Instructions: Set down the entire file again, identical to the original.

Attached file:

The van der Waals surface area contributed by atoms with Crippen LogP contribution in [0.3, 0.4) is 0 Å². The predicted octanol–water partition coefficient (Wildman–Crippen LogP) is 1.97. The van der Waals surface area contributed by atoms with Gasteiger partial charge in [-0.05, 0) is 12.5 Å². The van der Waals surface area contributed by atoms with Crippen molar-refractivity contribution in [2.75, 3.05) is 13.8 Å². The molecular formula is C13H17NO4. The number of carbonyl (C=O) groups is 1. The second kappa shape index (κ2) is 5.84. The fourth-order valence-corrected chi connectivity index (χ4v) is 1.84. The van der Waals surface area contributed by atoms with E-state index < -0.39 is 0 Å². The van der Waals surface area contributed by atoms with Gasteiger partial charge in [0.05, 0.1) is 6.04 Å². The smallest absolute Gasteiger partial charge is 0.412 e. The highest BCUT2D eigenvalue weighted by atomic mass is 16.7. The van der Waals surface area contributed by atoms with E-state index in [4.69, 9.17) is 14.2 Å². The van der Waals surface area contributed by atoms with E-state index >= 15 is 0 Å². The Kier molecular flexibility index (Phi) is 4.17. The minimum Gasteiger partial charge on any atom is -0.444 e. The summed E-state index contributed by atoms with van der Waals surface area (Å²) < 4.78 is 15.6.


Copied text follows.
The van der Waals surface area contributed by atoms with Crippen LogP contribution in [0.3, 0.4) is 0 Å². The predicted octanol–water partition coefficient (Wildman–Crippen LogP) is 1.97. The van der Waals surface area contributed by atoms with Gasteiger partial charge in [-0.05, 0) is 12.5 Å². The van der Waals surface area contributed by atoms with Crippen molar-refractivity contribution in [2.75, 3.05) is 13.8 Å². The molecular formula is C13H17NO4. The number of carbonyl (C=O) groups is 1. The second kappa shape index (κ2) is 5.84. The fourth-order valence-corrected chi connectivity index (χ4v) is 1.84. The van der Waals surface area contributed by atoms with E-state index < -0.39 is 0 Å². The van der Waals surface area contributed by atoms with Gasteiger partial charge in [0.05, 0.1) is 6.04 Å². The smallest absolute Gasteiger partial charge is 0.412 e. The highest BCUT2D eigenvalue weighted by atomic mass is 16.7. The van der Waals surface area contributed by atoms with E-state index in [4.69, 9.17) is 14.2 Å². The van der Waals surface area contributed by atoms with E-state index >= 15 is 0 Å². The Kier molecular flexibility index (Phi) is 4.17. The minimum Gasteiger partial charge on any atom is -0.444 e. The summed E-state index contributed by atoms with van der Waals surface area (Å²) < 4.78 is 15.6.